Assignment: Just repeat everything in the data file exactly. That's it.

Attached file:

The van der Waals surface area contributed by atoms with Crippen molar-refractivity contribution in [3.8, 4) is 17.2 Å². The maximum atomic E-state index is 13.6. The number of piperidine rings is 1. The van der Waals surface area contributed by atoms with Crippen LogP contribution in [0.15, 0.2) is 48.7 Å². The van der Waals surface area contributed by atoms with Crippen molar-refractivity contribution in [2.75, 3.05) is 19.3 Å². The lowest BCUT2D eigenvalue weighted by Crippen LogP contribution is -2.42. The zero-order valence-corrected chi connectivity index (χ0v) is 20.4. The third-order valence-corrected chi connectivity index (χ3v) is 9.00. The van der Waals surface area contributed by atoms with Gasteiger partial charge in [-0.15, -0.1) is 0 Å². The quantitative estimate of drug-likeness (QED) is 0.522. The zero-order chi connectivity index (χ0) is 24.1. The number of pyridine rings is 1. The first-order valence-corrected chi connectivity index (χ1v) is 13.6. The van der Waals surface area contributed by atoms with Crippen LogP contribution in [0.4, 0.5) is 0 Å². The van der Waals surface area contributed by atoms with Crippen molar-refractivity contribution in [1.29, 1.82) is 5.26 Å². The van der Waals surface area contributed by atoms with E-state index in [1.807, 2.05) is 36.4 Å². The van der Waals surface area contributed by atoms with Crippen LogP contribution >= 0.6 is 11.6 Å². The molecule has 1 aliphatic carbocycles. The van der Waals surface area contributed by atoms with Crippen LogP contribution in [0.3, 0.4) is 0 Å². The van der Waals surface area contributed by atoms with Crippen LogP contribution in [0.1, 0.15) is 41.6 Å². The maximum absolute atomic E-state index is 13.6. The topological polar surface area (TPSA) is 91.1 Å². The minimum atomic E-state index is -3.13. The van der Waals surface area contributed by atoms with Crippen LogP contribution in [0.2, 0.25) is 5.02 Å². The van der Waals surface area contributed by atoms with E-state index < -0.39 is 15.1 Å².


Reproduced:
The van der Waals surface area contributed by atoms with Crippen molar-refractivity contribution in [3.8, 4) is 17.2 Å². The maximum atomic E-state index is 13.6. The number of piperidine rings is 1. The van der Waals surface area contributed by atoms with Crippen LogP contribution in [0.15, 0.2) is 48.7 Å². The van der Waals surface area contributed by atoms with Crippen molar-refractivity contribution in [2.75, 3.05) is 19.3 Å². The lowest BCUT2D eigenvalue weighted by Crippen LogP contribution is -2.42. The zero-order valence-corrected chi connectivity index (χ0v) is 20.4. The third-order valence-corrected chi connectivity index (χ3v) is 9.00. The van der Waals surface area contributed by atoms with Gasteiger partial charge in [-0.15, -0.1) is 0 Å². The quantitative estimate of drug-likeness (QED) is 0.522. The zero-order chi connectivity index (χ0) is 24.1. The number of pyridine rings is 1. The first-order valence-corrected chi connectivity index (χ1v) is 13.6. The van der Waals surface area contributed by atoms with Crippen LogP contribution in [0.4, 0.5) is 0 Å². The van der Waals surface area contributed by atoms with Crippen molar-refractivity contribution in [1.29, 1.82) is 5.26 Å². The van der Waals surface area contributed by atoms with E-state index in [1.807, 2.05) is 36.4 Å². The van der Waals surface area contributed by atoms with Crippen LogP contribution >= 0.6 is 11.6 Å². The molecule has 1 aliphatic carbocycles. The van der Waals surface area contributed by atoms with Crippen LogP contribution in [0.3, 0.4) is 0 Å². The van der Waals surface area contributed by atoms with Crippen LogP contribution in [0.1, 0.15) is 41.6 Å². The maximum absolute atomic E-state index is 13.6. The topological polar surface area (TPSA) is 91.1 Å². The minimum atomic E-state index is -3.13. The van der Waals surface area contributed by atoms with Crippen LogP contribution in [0.2, 0.25) is 5.02 Å². The van der Waals surface area contributed by atoms with E-state index < -0.39 is 15.1 Å².